Exposure is going to depend on each venue’s lighting conditions, but one of the keys to this type of photography is that you need to freeze the action. Shooting at 1/1000th of a second or 1/1250th of a second will freeze most of the action you’ll find at indoor sporting venues.
In terms of ISO, it wouldn’t be unusual to be shooting at 4000 or 5000. Inside a pro arena, that could give you an f-stop of f/5.6 or f/6.3; in the worst-lit arenas, you could be down to f/2.8 or f/3.5.
You’ll want to use autofocus 99% of the time for indoor sports, although you can certainly override that in situations where the need arises. You may want to shoot in continuous autofocus mode, called AI Servo or Continuous/AF-C, depending on what camera you’re using. This allows you to photograph moving subjects while the camera keeps adjusting focus with the shutter button pressed halfway.
Or you may want to keep the shutter button separate from focusing and assign another button on the back of the camera to focus, a technique called back-button focusing. It all comes down to personal preference, which you’ll discover the more you shoot.
Either way, what’s critical for shooting indoor sports is that you select one point of focus. It’s infinitely faster than using the variable dots that manufacturers have built into the cameras, in which the camera decides which one of 61 different places to focus. Get a handle on the sport — and on individual players — so you’ll know when to press the shutter button.
Experience helps, but so does knowledge of the sport you’re photographing. That includes getting to know not only the ins and outs of the game but also individual players and their particular propensities, such as what side they tend to move toward or when they tend to shoot.
Practice this by selecting an individual player as he or she flies up the ice or runs up the court and concentrating on that, instead of simply following the puck or ball around. Eventually, you develop almost a sixth sense.
If you want your photography to stand out, don’t settle for one shooting position. That can be achieved using more advanced techniques, such as using remote cameras. Or you can simply get up and move around the venue so that you’re able to place different backgrounds in your images.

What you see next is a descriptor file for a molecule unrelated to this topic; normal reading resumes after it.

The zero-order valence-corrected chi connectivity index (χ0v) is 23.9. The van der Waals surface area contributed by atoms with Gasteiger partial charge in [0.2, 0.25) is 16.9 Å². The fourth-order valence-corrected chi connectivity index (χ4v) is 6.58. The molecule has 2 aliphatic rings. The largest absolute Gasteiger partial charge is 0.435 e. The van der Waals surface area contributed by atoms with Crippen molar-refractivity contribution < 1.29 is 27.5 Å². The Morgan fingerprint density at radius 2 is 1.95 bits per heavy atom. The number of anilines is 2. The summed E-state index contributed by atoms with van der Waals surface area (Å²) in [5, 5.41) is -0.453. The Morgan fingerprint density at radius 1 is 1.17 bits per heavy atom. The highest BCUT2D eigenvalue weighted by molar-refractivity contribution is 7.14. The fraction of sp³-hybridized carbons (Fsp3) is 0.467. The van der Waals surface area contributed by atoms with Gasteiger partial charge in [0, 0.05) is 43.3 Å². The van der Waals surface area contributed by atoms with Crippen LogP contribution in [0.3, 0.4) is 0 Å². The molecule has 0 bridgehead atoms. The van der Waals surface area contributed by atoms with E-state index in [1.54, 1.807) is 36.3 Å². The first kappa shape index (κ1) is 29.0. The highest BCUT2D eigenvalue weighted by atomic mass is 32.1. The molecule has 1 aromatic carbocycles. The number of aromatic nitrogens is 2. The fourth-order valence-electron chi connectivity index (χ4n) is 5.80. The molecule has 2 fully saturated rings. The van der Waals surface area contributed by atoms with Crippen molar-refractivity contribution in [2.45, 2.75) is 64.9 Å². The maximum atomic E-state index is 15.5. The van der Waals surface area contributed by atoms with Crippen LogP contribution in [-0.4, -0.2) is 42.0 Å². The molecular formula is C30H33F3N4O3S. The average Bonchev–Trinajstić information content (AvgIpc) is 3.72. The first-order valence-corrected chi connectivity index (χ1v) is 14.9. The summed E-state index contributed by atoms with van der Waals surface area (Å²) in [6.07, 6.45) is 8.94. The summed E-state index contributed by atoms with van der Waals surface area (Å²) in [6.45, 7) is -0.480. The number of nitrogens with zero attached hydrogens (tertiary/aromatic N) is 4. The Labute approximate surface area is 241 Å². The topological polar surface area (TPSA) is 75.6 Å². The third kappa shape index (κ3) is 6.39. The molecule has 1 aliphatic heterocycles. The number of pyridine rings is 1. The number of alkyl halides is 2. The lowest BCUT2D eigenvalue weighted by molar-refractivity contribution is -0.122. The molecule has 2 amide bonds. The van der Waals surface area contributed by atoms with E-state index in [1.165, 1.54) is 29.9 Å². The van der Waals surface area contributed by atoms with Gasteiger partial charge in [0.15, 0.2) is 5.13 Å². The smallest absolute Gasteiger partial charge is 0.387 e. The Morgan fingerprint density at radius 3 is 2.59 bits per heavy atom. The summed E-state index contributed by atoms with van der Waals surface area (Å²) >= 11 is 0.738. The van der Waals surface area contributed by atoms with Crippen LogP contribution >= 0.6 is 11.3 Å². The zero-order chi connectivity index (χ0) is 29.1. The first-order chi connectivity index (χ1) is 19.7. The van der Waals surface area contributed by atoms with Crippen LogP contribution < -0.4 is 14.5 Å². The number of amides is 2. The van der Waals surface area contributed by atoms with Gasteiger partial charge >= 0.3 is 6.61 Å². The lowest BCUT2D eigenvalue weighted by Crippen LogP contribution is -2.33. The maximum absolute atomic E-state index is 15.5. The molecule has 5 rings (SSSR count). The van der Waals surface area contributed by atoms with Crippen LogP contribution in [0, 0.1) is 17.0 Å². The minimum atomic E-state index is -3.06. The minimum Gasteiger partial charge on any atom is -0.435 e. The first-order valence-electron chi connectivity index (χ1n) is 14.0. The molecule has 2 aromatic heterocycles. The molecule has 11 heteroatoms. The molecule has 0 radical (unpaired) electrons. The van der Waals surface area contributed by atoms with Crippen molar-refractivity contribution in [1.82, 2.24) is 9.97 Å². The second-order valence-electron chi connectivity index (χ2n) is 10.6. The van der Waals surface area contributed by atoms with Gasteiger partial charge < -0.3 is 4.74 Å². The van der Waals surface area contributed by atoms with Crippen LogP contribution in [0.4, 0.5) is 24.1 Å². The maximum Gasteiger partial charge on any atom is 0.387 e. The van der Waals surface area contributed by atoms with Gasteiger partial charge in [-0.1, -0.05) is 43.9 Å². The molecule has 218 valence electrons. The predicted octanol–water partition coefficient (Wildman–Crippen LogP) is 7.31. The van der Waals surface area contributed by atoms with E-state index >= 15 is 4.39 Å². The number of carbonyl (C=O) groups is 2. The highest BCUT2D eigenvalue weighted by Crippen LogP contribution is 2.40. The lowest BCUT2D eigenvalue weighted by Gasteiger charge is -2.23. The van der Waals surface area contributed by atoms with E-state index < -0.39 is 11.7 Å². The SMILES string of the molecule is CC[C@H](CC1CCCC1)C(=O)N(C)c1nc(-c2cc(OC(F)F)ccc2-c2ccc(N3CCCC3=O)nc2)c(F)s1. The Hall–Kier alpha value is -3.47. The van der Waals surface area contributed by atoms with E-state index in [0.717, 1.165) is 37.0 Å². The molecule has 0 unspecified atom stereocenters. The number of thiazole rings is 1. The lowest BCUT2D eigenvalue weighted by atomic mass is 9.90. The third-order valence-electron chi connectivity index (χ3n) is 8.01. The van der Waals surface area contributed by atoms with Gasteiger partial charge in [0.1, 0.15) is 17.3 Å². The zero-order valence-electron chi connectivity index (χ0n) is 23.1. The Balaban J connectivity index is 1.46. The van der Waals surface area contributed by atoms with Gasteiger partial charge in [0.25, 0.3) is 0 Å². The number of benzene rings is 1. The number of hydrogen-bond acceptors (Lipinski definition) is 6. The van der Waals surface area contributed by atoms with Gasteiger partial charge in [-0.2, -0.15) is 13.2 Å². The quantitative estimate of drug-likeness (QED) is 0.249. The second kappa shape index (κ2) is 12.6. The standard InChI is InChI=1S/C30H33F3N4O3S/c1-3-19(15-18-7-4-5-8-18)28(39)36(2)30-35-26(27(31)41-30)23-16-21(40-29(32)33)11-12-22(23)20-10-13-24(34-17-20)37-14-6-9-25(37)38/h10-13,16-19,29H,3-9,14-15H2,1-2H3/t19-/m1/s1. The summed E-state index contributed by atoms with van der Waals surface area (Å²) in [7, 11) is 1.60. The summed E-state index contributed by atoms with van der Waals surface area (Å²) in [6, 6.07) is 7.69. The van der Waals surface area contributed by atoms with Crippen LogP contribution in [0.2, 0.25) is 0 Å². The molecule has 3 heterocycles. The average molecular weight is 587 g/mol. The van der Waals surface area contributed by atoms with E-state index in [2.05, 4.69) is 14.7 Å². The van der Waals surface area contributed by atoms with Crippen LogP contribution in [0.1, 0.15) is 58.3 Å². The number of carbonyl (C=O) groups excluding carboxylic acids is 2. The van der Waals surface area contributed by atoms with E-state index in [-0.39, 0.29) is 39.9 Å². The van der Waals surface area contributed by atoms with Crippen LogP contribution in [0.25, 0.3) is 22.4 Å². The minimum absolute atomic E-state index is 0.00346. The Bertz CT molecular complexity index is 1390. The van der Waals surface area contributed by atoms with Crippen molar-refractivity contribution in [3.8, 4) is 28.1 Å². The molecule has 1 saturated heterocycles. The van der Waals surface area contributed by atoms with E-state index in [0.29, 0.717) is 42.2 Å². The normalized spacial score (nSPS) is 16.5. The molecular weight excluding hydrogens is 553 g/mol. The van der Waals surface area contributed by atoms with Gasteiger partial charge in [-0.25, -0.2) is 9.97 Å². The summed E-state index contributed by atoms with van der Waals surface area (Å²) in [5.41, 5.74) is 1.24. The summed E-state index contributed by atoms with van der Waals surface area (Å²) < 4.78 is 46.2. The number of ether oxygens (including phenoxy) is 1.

You want to fill the frame, and it’s not always advisable to do so using Photoshop. It’s better to fill the frame in your camera.
They call it that for a reason – it’s horizontal. Double-check your background, such as the boards of an ice hockey rink, to make sure everything is straight, not crooked.
Don’t cut a player off at the joints, like at an athlete’s ankles or knees. It’s best to stick with waist-up or full length.
The best sports images show both jubilation and dejection in the same frame. Always be on the lookout for the sort of image where you can witness both teams participating and showing the full range of emotions in a game. That’s not to say the action shots aren’t important; it’s just that it adds so much more to show the players engaged in what they’re doing.
These kinds of photos are called “rounding out the take”. You don’t want to come away from an indoor sporting event with just 20 action images — a well-rounded photo narrative will include an action shot, a celebration, a dejection, some individual shots of stars that are playing, or rookie players, and then some ancillary images. Those could include, for example, photos of the officials, fans celebrating, or images of both of the goalies if you’re shooting hockey (just in case one of the goalies ends up being the big story of the game).
If you’re thinking of selling your images, you should also think more generically when it comes to indoor sports photos. In other words, you’ll want to photograph details that tell the story of the sport without pinpointing an individual player or team. That could entail, for instance, a close-up of a puck or a ball, a hand on a ball, or a stick on a puck. Close-ups of skates churning ice and creating ice spray can also tell an interesting story.
There’s nothing worse than rushing to an event and not having time to think out what you’re going to shoot. Some of your best images will come from those early arrivals and from sticking around after the final buzzer, whether it’s players heading into an arena and prepping for a game or images of the players leaving an event.
If you build in that bit of extra time, you could end up capturing shots that other photographers miss.
Disclaimer: Tamron is a paid partner of dPS.